Princes William and Harry – both aligned with the modernisers – think a new template of royal life is necessary; one that makes a clear distinction between public and private roles. When Harry controversially claimed last year that "no one wants to be King or Queen", he was, say his aides, not being disrespectful, but expressing frustration at the difficulty of ever having a life away from the job.
"I don't think there's necessarily a conflict between the main players, the royals themselves," says Dickie Arbiter, a former palace press secretary, "but there is probably a conflict between the people behind them. There's a tendency for people who come into royal households from the outside to get a bit of red-carpet fever, to feel more important than they should do. So that's where you get the personality clashes, and it is not a good thing."
Occupying the middle ground of the argument are a significant number who believe the royal family is worrying too much.
"There were more people wanting to abolish the monarchy in Queen Victoria's time than there are now," says royal author Alison Weir.
"As long as the monarchy can keep people's interest and seem relevant, it will be secure. Give them credit. They've responded to criticism, brought themselves more up to date, and most of us think they do a pretty good job."
Greg Jenner, a British TV historian popular with young viewers agrees: "The Queen is amazing and a massive factor, but William and Harry and Kate have done excellent work in establishing themselves as the youthful, modern face of royalty. The monarchy has gone through much more turbulent times in the past. Look at the illness of George III, the debauchery of George IV, the abdication crisis with Edward VIII."
Further optimism comes from the remarkably good health of other monarchies across Europe. A generation ago, many of these ancient royal houses looked like the moribund remnants of an exhausted gene-tank, but a dose of democratisation and an influx of new blood has led to a Continent-wide revival.
A century ago, royal-to-commoner marriages were almost unthinkable. Now they barely raise an eyebrow. Crown Prince Frederik of Denmark met his bride-to-be, Australian office temp Mary Donaldson, in a Sydney pub. Sweden's Crown Princess Victoria married her personal trainer, a bespectacled fellow Swede who now styles himself as Prince Daniel, Duke of Vastergötland. King Felipe of Spain wed Letizia Ortiz, a TV presenter whose father was a Madrid taxi driver. Having spent decades smooching with starlets and canoodling with covergirls, Prince Albert of Monaco is now happily settled with Charlene Wittstock, a South African swimming champion.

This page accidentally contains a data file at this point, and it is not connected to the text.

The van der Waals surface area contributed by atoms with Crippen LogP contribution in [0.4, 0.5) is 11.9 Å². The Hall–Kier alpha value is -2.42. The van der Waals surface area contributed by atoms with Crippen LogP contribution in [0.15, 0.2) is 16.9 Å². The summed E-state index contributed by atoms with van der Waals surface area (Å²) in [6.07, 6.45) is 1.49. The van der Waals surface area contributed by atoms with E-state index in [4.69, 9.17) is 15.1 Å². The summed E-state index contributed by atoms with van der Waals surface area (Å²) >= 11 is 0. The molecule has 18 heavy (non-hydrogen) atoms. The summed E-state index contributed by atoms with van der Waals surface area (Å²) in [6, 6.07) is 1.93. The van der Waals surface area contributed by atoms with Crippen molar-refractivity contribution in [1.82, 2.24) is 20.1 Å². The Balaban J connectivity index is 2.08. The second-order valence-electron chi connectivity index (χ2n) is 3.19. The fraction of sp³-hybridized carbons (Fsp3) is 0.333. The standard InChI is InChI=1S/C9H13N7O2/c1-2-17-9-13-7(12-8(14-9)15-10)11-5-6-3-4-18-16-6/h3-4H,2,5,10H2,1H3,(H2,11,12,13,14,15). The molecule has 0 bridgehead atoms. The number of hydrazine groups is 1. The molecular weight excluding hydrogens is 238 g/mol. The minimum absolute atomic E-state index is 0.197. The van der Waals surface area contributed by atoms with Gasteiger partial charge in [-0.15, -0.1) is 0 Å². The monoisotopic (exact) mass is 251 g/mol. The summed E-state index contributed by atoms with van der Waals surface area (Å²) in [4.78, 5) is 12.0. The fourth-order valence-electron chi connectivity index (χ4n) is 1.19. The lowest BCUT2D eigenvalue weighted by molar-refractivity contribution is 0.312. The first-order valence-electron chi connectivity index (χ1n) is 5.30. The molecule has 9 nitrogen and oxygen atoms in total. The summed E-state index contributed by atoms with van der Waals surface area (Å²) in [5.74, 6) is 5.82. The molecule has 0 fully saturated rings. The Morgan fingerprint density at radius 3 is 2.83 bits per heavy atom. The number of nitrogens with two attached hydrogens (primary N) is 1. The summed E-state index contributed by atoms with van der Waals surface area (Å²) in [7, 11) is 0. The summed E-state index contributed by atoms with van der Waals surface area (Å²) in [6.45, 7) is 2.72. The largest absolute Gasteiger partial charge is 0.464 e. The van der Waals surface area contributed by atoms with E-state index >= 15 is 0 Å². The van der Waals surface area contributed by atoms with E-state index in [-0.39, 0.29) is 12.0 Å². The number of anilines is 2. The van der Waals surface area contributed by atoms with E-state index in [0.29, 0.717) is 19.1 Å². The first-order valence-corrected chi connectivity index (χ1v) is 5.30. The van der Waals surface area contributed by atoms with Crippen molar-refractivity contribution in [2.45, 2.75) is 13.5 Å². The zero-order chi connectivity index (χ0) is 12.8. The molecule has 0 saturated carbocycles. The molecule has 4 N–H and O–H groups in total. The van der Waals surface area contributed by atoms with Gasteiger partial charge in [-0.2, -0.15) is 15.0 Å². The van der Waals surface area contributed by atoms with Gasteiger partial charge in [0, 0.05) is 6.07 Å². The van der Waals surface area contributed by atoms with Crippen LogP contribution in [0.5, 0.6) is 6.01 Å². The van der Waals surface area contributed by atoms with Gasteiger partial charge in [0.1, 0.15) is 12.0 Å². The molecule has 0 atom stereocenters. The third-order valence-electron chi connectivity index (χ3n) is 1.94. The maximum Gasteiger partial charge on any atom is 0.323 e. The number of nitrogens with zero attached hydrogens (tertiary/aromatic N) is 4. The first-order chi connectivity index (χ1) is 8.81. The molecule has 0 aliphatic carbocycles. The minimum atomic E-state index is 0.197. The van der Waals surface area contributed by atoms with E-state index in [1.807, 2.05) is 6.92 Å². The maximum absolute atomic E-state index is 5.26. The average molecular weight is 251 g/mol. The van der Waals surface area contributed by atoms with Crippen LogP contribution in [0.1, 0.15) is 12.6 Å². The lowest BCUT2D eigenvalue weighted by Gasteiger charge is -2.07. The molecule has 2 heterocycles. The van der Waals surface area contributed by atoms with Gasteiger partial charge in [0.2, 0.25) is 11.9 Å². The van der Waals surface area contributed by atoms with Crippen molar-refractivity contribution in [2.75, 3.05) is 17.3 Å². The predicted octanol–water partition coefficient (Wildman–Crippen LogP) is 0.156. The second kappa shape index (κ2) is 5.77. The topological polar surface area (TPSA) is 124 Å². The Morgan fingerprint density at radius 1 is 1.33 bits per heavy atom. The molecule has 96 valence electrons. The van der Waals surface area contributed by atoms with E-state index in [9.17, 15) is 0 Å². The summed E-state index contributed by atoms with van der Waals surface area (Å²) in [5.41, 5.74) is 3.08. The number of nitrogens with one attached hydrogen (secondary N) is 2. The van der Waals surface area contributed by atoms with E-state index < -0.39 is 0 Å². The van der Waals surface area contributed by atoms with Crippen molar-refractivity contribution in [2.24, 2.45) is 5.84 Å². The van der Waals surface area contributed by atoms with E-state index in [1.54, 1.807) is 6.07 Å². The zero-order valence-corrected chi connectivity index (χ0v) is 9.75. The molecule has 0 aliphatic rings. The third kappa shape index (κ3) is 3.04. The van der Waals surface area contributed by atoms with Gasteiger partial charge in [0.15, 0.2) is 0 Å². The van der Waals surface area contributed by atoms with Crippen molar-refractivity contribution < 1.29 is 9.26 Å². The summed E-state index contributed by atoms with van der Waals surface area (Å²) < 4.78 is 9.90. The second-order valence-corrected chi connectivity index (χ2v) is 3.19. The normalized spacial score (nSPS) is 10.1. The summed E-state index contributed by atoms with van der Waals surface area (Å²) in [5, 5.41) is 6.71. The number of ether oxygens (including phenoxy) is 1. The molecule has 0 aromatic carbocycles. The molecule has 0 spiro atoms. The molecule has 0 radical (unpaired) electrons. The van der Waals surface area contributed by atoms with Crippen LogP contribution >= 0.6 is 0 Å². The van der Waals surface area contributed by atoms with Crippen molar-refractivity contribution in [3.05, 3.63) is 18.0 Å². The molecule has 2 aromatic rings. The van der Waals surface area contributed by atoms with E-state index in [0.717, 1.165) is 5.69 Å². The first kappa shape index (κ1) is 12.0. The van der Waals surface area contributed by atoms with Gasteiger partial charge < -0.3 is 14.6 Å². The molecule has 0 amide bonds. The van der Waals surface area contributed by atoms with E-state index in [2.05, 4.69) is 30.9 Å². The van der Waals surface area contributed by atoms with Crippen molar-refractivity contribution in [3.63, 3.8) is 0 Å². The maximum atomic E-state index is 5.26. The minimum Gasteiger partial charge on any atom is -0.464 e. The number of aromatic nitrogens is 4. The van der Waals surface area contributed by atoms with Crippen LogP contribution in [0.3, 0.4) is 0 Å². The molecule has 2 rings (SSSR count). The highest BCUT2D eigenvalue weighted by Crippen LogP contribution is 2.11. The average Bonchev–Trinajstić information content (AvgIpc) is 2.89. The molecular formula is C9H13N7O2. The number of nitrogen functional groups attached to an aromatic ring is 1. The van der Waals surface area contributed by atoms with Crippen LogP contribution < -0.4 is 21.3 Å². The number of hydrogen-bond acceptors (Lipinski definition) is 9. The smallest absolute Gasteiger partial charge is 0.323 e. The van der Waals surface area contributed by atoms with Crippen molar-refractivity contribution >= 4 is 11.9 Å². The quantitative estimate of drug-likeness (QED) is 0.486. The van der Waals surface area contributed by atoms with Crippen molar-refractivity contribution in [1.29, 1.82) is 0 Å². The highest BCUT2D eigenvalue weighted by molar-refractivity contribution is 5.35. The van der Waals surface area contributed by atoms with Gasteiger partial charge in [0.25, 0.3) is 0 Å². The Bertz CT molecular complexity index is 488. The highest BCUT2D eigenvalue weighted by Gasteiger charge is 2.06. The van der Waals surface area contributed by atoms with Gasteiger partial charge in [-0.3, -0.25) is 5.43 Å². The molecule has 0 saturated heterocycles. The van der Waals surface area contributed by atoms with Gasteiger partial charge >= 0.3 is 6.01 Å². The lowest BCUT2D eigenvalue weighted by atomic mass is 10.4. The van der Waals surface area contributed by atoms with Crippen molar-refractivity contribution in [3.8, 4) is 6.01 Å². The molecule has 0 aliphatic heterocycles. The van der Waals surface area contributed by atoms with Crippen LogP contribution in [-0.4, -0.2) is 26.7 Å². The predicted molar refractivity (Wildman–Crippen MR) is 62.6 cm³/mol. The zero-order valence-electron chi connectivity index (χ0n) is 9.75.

"Our experience in Denmark, and across Europe, is that commoners bring excitement, and the people love the fairytale factor in these romances," says Copenhagen University sociologist Jens Henner. "There's an important further factor that in these troubled times, people cling to things that seem permanent and familiar; the monarchies have benefited from that."
There is no doubt the Queen deserves some credit for her deft tweaking of the royal tiller. There are some things she will never do – such as give an interview or queue at a supermarket check-out – but, overall, today's monarchy is a radically different and faster-footed beast than the one she inherited in 1952. Back then, the Court still adhered to the famous maxim of 19th-century constitutional writer Walter Bagehot: "Never let daylight in on magic."
The idea was that the monarchy would lose its mystique if people knew too much about it. Secrecy and concealment clouded every aspect of royal life, the rules were rigged to deter outsiders, and the idea of a prince marrying a movie star would have seemed absurd.
On May 19, Prince Harry will walk down the aisle of St George's Chapel in Windsor Castle with Meghan, a 36-year-old Los Angeles-born divorcee. It would be an exaggeration to say that everyone in the royal establishment is relaxed about the union, but there has been no serious opposition, and the Queen has been personally supportive.
If there are any blemishes on the sovereign's record, they show most vividly in the grown-up lives of her children, three of whom have been divorced. Charles' disastrous match with Diana brought the monarchy to one of its lowest points, but the lessons were learned, and the Queen now accepts that royal marriages cannot be the kind of dynastic board game played out in the Victorian era.
She has embraced changes to the succession, ending the preferential male claim, ensuring that the Duke and Duchess of Cambridge's daughter, Charlotte, is now fourth in line to the throne, behind only Charles, her father Prince William and brother Prince George.
And still Her Majesty powers on, determined that her legacy will be the survival of the monarchy. When the young Elizabeth was crowned in June 1953, a popular tribute was to plant a tree in her honour. Today those trees are big and strong enough to stand up to any storm that buffets them. Rather like the woman herself.